Golf fans are accustomed to hearing a curling putt described as a “snake.” What they are less familiar with, however, is the sight of a snake hanging from the end of a club.
At the Wells Fargo Championship at Quail Hollow on Saturday, Rickie Fowler was on hand to safely demonstrate.
Fowler was on the par-five seventh hole of his third round at the PGA Tour event in Charlotte when his tee shot headed toward the waters along the fairway.
While searching for his ball, the American spotted a snake among some rocks. North Carolina is home to a range of snake species, many of which inhabit the waters of the Tar Heel State. PGA Commentary Twitter post I was on the fence about what species of snake Fowler handled, but it is believed to be a northern water snake, a non-venomous species native to North America.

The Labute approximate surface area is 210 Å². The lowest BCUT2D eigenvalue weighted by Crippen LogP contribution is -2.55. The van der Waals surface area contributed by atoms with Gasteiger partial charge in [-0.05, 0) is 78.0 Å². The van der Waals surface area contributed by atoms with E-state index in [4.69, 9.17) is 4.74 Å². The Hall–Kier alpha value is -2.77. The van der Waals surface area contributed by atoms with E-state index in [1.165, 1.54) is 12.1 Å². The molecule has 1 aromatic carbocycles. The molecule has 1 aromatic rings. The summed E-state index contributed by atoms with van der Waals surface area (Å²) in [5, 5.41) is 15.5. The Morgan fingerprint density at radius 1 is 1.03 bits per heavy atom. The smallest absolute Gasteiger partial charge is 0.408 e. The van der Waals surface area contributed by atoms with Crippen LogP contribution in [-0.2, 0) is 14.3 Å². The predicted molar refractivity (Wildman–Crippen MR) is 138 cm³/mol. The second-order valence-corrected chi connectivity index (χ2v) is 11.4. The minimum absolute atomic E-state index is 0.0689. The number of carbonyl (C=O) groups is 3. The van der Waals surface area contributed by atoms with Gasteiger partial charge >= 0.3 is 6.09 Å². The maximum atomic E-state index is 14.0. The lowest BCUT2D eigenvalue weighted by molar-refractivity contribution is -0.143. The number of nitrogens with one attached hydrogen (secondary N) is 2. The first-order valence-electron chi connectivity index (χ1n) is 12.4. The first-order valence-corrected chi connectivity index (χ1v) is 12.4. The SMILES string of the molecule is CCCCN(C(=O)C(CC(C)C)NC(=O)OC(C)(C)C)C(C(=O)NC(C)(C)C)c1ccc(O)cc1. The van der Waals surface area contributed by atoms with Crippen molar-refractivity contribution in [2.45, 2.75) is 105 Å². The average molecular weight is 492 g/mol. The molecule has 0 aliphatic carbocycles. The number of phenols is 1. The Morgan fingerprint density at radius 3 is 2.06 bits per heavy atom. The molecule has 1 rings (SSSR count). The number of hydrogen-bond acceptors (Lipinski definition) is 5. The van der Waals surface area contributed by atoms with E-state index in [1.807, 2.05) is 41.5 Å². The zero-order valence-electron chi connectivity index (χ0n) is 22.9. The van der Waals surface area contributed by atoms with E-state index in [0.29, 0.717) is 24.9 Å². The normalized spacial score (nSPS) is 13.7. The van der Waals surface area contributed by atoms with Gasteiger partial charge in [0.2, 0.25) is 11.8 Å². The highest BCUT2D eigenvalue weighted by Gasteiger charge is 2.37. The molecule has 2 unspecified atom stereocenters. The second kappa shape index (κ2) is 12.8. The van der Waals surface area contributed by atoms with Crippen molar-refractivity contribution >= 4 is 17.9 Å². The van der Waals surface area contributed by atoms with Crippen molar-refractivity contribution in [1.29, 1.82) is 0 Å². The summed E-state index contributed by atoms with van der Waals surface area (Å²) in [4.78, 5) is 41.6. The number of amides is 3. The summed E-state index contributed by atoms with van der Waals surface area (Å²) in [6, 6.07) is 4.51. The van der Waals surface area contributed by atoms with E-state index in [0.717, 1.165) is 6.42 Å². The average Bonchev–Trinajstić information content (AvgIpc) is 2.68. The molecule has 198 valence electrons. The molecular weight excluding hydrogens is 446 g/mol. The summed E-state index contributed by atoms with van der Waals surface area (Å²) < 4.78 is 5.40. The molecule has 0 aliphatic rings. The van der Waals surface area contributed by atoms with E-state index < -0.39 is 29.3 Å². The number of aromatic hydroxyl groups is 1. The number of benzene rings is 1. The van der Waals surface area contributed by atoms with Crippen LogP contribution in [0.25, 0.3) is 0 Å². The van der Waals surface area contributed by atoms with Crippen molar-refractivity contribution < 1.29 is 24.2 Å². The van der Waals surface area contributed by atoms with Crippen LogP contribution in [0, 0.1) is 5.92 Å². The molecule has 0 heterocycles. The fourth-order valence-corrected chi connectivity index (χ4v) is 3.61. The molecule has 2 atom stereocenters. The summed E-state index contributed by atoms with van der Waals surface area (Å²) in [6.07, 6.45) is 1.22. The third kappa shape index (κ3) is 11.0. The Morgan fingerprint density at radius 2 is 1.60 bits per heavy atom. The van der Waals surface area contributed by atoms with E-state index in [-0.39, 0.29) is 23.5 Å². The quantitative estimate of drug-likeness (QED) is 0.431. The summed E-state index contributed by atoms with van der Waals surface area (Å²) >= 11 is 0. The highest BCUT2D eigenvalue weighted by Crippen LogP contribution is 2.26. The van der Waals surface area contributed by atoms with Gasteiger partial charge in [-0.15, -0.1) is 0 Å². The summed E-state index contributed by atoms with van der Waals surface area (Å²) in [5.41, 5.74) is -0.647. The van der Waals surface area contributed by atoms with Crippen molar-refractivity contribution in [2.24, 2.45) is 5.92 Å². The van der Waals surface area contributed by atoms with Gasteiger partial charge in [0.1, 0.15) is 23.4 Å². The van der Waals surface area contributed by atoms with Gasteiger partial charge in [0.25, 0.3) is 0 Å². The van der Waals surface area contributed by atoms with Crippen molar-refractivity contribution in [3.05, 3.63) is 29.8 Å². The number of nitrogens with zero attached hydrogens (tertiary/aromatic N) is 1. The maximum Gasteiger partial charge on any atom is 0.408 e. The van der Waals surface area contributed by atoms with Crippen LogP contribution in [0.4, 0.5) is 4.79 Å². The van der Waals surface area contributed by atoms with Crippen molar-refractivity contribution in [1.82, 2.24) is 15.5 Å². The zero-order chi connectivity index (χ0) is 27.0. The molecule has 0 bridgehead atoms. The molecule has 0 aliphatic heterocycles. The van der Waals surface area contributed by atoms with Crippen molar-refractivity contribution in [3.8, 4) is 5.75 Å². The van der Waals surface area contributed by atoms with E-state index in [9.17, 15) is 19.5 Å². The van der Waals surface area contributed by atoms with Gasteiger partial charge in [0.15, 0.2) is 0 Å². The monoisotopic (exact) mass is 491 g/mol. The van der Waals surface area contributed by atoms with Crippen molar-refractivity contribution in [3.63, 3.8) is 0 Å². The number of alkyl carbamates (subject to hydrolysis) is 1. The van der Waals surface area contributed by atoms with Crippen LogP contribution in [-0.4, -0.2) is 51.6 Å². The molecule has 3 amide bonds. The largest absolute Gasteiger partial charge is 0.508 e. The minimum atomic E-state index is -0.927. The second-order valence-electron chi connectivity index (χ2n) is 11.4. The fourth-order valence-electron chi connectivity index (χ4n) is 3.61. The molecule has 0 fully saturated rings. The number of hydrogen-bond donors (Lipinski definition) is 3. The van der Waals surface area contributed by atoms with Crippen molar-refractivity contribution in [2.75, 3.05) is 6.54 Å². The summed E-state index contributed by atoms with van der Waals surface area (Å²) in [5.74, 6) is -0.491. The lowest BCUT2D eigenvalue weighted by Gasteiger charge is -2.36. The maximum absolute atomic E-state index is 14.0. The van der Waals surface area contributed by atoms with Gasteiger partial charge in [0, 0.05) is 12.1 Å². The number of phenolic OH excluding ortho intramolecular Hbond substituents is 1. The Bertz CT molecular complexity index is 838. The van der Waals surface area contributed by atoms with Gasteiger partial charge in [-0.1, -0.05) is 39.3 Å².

Tilting his corner, Fowler gently hooked the snake to pull it out of a hole in the rocks before it slipped out. The fact that the 34-year-old is a long-time partner of Puma-Cobra makes it a fitting collaboration.
He ultimately took a penalty but managed to salvage par, shooting a three-under 68 before repeating the score on Sunday to finish tied for 14th at eight under overall, 11 shots behind champion Wyndham Clark.
That moves him up three places to 50th in the world ahead of the PGA Championship later at Oak Hill this month, where he will once again aim for a first career major after three second-place finishes.
Fowler hopes to avoid the fate that befell Richard Brand at last year’s event. The English golfer’s second round was derailed when a squirrel rushed onto the green to stop his ball and roll it before running away.
To rub salt into the wounds, Bland was not allowed to move his ball or replay his shot under US Golf Association rules.
Snakes and squirrels continued golf’s ever-growing history of animal run-ins, with dogs, deer and alligators all writing chapters in recent years.